Saturday, November 21, 2015

Half of Amazonian tree species threatened (study)

About half of all tree species in the Amazon, the world's most diverse forest, may be at risk for extinction, according to a new study published Friday.

Forest cover in the Amazon has been declining since the 1950s, but scientists still have a poor understanding of how this has affected populations of individual species.

The new study, published in the U.S. journal Science Advances, compared data from forest surveys across the Amazon with maps of current and projected deforestation to estimate how many tree species have been lost, and where.

It found that 36 to 57 percent of the Amazon's estimated 15,000 tree species likely qualify as globally threatened using the criteria of the International Union for the Conservation of Nature's (IUCN) Red List of Threatened Species, the most commonly used yardstick for species conservation status.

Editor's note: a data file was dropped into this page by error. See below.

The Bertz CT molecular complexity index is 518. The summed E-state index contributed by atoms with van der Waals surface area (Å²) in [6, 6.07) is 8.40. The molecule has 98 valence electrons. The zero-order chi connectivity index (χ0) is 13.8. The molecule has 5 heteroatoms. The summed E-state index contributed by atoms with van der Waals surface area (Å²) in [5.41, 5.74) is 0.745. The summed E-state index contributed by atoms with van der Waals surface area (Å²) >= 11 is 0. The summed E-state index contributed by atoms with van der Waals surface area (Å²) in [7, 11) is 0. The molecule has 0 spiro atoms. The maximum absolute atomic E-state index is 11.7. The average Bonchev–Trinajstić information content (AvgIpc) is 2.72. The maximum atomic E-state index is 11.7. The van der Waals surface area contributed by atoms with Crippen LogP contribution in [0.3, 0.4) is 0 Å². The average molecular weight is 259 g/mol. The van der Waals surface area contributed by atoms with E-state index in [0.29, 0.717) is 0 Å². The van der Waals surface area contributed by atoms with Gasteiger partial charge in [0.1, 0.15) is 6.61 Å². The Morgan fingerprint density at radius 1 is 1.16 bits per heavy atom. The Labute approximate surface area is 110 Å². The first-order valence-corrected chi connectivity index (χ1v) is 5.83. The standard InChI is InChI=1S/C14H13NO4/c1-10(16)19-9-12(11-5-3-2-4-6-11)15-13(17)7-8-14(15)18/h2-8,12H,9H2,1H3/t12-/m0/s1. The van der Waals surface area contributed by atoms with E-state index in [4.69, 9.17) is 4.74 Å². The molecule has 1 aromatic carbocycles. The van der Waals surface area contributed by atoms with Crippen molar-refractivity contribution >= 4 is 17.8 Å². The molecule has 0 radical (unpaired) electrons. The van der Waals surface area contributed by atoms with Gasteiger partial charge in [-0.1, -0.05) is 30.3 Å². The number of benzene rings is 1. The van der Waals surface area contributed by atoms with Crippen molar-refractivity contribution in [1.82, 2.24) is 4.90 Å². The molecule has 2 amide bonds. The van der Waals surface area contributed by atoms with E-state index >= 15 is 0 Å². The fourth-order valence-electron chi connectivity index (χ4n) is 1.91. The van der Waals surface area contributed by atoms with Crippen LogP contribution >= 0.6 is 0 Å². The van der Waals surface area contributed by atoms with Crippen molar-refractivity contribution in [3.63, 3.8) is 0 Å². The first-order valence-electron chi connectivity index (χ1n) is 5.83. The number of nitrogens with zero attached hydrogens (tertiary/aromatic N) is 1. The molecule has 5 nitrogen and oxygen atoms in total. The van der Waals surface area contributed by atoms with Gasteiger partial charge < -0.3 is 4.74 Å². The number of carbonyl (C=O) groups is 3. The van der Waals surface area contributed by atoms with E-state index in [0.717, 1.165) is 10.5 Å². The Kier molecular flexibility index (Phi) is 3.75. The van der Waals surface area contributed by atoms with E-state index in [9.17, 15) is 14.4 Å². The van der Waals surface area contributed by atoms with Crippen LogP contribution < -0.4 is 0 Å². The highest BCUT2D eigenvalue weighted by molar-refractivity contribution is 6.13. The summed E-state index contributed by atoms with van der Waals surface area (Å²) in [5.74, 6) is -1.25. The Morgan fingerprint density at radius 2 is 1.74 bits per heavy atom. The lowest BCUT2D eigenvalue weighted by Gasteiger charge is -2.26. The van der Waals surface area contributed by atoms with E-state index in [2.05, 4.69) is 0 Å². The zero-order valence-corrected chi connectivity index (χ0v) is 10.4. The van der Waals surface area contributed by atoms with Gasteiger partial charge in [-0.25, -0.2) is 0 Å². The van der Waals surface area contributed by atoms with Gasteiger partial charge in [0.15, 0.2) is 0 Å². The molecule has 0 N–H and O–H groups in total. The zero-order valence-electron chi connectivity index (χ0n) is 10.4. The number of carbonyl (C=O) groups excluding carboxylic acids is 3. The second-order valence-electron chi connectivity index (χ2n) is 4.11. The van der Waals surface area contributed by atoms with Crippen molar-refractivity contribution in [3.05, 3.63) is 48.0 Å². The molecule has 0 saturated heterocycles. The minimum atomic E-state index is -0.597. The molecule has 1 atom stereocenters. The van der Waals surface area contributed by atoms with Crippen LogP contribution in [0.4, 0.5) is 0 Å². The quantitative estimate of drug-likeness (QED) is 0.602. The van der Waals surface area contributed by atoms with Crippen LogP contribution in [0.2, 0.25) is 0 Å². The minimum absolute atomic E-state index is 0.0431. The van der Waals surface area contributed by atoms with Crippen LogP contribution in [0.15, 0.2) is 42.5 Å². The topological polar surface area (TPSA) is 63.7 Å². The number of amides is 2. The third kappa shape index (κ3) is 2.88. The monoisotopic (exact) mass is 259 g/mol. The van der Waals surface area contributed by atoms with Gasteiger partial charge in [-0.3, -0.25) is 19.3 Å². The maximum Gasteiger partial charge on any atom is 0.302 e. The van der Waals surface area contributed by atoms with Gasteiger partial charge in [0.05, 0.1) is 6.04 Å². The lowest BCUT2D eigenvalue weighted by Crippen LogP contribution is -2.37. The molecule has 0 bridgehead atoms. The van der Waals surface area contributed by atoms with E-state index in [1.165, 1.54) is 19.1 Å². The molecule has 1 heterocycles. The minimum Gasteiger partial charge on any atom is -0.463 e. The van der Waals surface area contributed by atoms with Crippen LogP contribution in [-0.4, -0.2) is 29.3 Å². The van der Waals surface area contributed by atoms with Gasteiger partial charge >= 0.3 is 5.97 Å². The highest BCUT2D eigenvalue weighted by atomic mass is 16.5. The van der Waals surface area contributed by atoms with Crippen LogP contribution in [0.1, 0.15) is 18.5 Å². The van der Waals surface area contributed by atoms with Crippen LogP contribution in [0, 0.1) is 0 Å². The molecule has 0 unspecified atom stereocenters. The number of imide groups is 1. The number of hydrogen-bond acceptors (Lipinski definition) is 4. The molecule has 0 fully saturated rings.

"We aren't saying that the situation in the Amazon has suddenly gotten worse for tree species," said Nigel Pitman of The Field Museum in Chicago, who led the study with Hans ter Steege of Naturalis Biodiversity Center in the Netherlands.

"We're just offering a new estimate of how tree species have been affected by historical deforestation, and how they'll be affected by forest loss in the future," Pitman said.

Because the same trends observed in Amazonia apply throughout the tropics, the researchers argued that most of the world's more than 40,000 tropical tree species likely qualify as globally threatened.

Fortunately, protected areas and indigenous territories now cover over half of the Amazon Basin, and contain sizable populations of most threatened tree species, the study said, adding that those areas, if properly managed, will protect most of the threatened species.

"In recent decades Amazon countries have made major strides in expanding parks and strengthening indigenous land rights. And our study shows this has big benefits for biodiversity," said ter Steege. "This is good news from the Amazon that you don't hear enough of." 

   Xinhua -  

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